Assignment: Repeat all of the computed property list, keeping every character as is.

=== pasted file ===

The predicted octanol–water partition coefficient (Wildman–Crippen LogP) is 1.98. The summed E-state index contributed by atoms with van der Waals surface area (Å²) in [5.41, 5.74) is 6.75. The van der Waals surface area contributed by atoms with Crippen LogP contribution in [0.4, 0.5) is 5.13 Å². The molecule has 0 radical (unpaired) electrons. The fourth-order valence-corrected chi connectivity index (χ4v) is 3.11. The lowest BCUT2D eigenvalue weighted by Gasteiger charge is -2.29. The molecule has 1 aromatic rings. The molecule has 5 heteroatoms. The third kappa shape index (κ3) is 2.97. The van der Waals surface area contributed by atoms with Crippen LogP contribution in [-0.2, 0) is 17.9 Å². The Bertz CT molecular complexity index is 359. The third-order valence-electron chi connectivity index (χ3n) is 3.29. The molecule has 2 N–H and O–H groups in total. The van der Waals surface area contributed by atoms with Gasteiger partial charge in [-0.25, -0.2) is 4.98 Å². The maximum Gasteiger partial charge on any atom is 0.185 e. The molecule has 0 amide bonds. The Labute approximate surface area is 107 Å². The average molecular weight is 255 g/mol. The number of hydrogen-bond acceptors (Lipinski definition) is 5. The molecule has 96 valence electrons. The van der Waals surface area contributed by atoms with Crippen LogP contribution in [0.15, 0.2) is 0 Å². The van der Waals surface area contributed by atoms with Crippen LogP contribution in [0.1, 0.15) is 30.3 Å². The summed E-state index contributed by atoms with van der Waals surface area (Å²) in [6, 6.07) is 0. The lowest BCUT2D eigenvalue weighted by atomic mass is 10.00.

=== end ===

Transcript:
The predicted octanol–water partition coefficient (Wildman–Crippen LogP) is 1.98. The summed E-state index contributed by atoms with van der Waals surface area (Å²) in [5.41, 5.74) is 6.75. The van der Waals surface area contributed by atoms with Crippen LogP contribution in [0.4, 0.5) is 5.13 Å². The molecule has 0 radical (unpaired) electrons. The fourth-order valence-corrected chi connectivity index (χ4v) is 3.11. The lowest BCUT2D eigenvalue weighted by Gasteiger charge is -2.29. The molecule has 1 aromatic rings. The molecule has 5 heteroatoms. The third kappa shape index (κ3) is 2.97. The van der Waals surface area contributed by atoms with Crippen LogP contribution in [-0.2, 0) is 17.9 Å². The Bertz CT molecular complexity index is 359. The third-order valence-electron chi connectivity index (χ3n) is 3.29. The molecule has 2 N–H and O–H groups in total. The van der Waals surface area contributed by atoms with Gasteiger partial charge in [-0.25, -0.2) is 4.98 Å². The maximum Gasteiger partial charge on any atom is 0.185 e. The molecule has 0 amide bonds. The Labute approximate surface area is 107 Å². The average molecular weight is 255 g/mol. The number of hydrogen-bond acceptors (Lipinski definition) is 5. The molecule has 96 valence electrons. The van der Waals surface area contributed by atoms with Crippen LogP contribution in [0.15, 0.2) is 0 Å². The van der Waals surface area contributed by atoms with Crippen LogP contribution in [0.1, 0.15) is 30.3 Å². The summed E-state index contributed by atoms with van der Waals surface area (Å²) in [6, 6.07) is 0. The lowest BCUT2D eigenvalue weighted by atomic mass is 10.00.